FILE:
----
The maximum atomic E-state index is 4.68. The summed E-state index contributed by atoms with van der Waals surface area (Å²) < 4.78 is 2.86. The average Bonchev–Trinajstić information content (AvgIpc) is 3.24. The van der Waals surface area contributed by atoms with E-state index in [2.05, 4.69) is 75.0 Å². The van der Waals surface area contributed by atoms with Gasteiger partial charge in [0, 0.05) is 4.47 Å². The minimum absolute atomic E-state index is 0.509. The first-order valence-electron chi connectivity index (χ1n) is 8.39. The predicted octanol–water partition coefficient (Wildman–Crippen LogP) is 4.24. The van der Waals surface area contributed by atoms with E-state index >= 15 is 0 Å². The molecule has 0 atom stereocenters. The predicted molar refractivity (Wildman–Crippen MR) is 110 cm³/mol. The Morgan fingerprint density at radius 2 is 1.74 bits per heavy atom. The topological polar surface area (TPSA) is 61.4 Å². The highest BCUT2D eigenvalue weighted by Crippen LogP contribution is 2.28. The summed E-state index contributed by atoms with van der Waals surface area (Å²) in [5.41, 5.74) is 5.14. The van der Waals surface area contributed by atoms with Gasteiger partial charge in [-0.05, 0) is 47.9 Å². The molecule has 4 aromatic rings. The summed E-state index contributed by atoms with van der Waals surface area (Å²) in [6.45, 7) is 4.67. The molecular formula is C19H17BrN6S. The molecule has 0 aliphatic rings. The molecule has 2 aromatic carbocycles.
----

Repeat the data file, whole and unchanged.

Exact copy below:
The maximum atomic E-state index is 4.68. The summed E-state index contributed by atoms with van der Waals surface area (Å²) < 4.78 is 2.86. The average Bonchev–Trinajstić information content (AvgIpc) is 3.24. The van der Waals surface area contributed by atoms with E-state index in [2.05, 4.69) is 75.0 Å². The van der Waals surface area contributed by atoms with Gasteiger partial charge in [0, 0.05) is 4.47 Å². The minimum absolute atomic E-state index is 0.509. The first-order valence-electron chi connectivity index (χ1n) is 8.39. The predicted octanol–water partition coefficient (Wildman–Crippen LogP) is 4.24. The van der Waals surface area contributed by atoms with E-state index >= 15 is 0 Å². The molecule has 0 atom stereocenters. The predicted molar refractivity (Wildman–Crippen MR) is 110 cm³/mol. The Morgan fingerprint density at radius 2 is 1.74 bits per heavy atom. The topological polar surface area (TPSA) is 61.4 Å². The highest BCUT2D eigenvalue weighted by Crippen LogP contribution is 2.28. The summed E-state index contributed by atoms with van der Waals surface area (Å²) in [5.41, 5.74) is 5.14. The van der Waals surface area contributed by atoms with Gasteiger partial charge in [-0.05, 0) is 47.9 Å². The molecule has 4 aromatic rings. The summed E-state index contributed by atoms with van der Waals surface area (Å²) in [6.45, 7) is 4.67. The molecular formula is C19H17BrN6S. The molecule has 0 aliphatic rings. The molecule has 2 aromatic carbocycles.